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PICO

Automating PICO and searching

I have the great honour of being part of the KConnect consortia, recipients of an EU Horizon 2020 innovation grant. Trip is involved in a number of great projects within KConnect and I plan to blog about them all over the course of the year.  The first to feature is enhancing our PICO interface.

Asking questions may seem straight forward but it can be difficult so by helping users understand the key elements of their questions it typically gives the questions better structure.  PICO stands for:

  • P = Population (eg what condition the user has)
  • I = Intervention (eg a drug, diagnostic test)
  • C = Comparison (eg an alternate drug or test)
  • O = Outcome (eg mortality, QoL)

Take these two, real question:

  • How can you safely treat constipation in pregnancy?
  • In diabetes would an AIIRA benefit over an ACE? 

In the top Q, the P = pregnancy and the O = constipation.  Alternatively the population could be pregnancy and constipation.

The second Q is more complicated but the P = diabetes, I = AIIRA and C = ACE inhibitors

You’ll note that questions don’t need all four elements; it’s a flexible concept!  Irrespective of the number of PICO elements it can be really useful in helping users think about the key elements of the question they may have.

From user feedback I hear time and time again that the PICO interface is great and really helps health professionals think through their questions.

KConnect is helping us improve it still further!  We will simply allow users to type our their question in full and press search.  We will automatically attempt to identify the PICO elements and then pass those elements to our search.  By highlighting the suggested PICO elements it will teach users by experience what the PICO elements are as well as speeding up the question answering process.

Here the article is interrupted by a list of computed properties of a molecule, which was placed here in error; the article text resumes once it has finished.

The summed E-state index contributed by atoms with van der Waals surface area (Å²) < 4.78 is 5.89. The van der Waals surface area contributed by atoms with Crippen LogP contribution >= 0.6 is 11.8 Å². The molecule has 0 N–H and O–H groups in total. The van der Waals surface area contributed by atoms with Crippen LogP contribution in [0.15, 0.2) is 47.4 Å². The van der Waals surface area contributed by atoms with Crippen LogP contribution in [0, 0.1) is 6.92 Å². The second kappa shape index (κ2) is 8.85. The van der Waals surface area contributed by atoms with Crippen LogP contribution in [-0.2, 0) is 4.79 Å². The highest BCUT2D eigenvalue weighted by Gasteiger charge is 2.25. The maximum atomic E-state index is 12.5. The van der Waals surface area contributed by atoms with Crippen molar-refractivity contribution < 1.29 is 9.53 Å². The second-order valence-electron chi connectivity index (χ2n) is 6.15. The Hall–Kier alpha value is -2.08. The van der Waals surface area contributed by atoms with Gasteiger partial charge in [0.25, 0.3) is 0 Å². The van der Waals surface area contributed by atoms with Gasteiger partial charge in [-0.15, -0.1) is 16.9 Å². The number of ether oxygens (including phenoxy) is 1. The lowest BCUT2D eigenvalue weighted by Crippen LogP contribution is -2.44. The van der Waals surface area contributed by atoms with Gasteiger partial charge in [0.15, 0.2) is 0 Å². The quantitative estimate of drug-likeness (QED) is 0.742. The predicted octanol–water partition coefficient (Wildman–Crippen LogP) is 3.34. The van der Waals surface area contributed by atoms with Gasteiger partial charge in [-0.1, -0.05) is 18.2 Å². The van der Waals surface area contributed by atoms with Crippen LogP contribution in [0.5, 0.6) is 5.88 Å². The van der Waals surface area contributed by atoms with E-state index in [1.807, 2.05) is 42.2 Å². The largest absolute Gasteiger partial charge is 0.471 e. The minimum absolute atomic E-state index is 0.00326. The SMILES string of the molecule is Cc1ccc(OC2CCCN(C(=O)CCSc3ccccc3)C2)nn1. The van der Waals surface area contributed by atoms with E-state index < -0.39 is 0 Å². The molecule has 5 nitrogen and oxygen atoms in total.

A further minor step – which might be really interesting – is to record the full question and the articles the user subsequently clicked on.  It’s not quite the same as a full answer, but a ‘half way house’.

We’ve a good few months of work on this using, various techniques: machine learning, semantic annotation, hard work.

I’ll keep you posted.

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Creating a Q&A environment in Trip

For those of you who’ve followed this blog for a while will see that I’m always revisiting the answer engine concept, most recently two months ago. A month before that I mentioned it in the context of a a Journal of Clinical Q&A

This all stems from my belief that Trip is a wonderful tool to answer clinical questions but a also belief that it could be even better!  After all, it was the reason I started it in the first place – to help me answer clinical questions via the ATTRACT Q&A serviceSurveys have shown that many clinicians agree, with over 70% of questions, supporting clinical care, are helped by using Trip.

Recapping briefly on the answer engine and the Journal of Clinical Q&A:

  • The answer engine will try to predict questions from the search terms and insert an answer above the search results.  Users will get an answer in one click.
  • Journal of Clinical Q&A is a journal idea – radically different from any other journal.  It will be a structured answer to a clinical question, posted on the site (and helping populate the answer engine) which will be peer-reviewed and given a citation.

So far, fairly radical and fairly good.

Now, another variable to consider – the PICO search system.  In the forthcoming upgrade we’ll be enhancing this feature in the premium version.  It will be more guided than the existing version and it could work like this:

  1. Users types in their full-text question.
  2. Users then select the PICO elements from the question.
  3. Users view relevant results.
  4. Users are given the option to write up an answer. If they write up the answer we will show them the articles they’ve looked at and they can indicate which were useful (and thereby form the reference list).
  5. They can choose to keep it private or share it – feeding the answer engine.

Another powerful component for a Q&A environment, what could go wrong (I ask tentatively!)?

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